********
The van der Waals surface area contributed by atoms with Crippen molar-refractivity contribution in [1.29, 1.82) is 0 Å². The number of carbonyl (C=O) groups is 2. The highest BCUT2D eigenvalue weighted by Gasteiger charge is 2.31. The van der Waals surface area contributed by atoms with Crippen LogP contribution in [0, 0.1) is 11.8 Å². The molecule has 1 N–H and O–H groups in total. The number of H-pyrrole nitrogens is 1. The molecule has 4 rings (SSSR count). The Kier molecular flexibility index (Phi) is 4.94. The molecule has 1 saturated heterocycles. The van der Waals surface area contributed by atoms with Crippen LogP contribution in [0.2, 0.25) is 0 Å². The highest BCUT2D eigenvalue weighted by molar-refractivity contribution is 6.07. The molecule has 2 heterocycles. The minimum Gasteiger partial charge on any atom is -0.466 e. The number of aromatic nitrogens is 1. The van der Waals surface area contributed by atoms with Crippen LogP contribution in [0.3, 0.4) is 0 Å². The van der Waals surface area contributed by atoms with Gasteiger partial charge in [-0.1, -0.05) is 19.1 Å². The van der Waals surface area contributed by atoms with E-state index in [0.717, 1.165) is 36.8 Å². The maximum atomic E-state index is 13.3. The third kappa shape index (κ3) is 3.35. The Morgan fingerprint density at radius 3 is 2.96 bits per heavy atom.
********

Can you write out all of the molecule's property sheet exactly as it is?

The van der Waals surface area contributed by atoms with Crippen molar-refractivity contribution in [1.29, 1.82) is 0 Å². The number of carbonyl (C=O) groups is 2. The highest BCUT2D eigenvalue weighted by Gasteiger charge is 2.31. The van der Waals surface area contributed by atoms with Crippen LogP contribution in [0, 0.1) is 11.8 Å². The molecule has 1 N–H and O–H groups in total. The number of H-pyrrole nitrogens is 1. The molecule has 4 rings (SSSR count). The Kier molecular flexibility index (Phi) is 4.94. The molecule has 1 saturated heterocycles. The van der Waals surface area contributed by atoms with Crippen LogP contribution in [0.2, 0.25) is 0 Å². The highest BCUT2D eigenvalue weighted by molar-refractivity contribution is 6.07. The molecule has 2 heterocycles. The minimum Gasteiger partial charge on any atom is -0.466 e. The number of aromatic nitrogens is 1. The van der Waals surface area contributed by atoms with Crippen LogP contribution in [0.3, 0.4) is 0 Å². The van der Waals surface area contributed by atoms with Gasteiger partial charge in [-0.1, -0.05) is 19.1 Å². The van der Waals surface area contributed by atoms with E-state index in [0.717, 1.165) is 36.8 Å². The maximum atomic E-state index is 13.3. The third kappa shape index (κ3) is 3.35. The Morgan fingerprint density at radius 3 is 2.96 bits per heavy atom.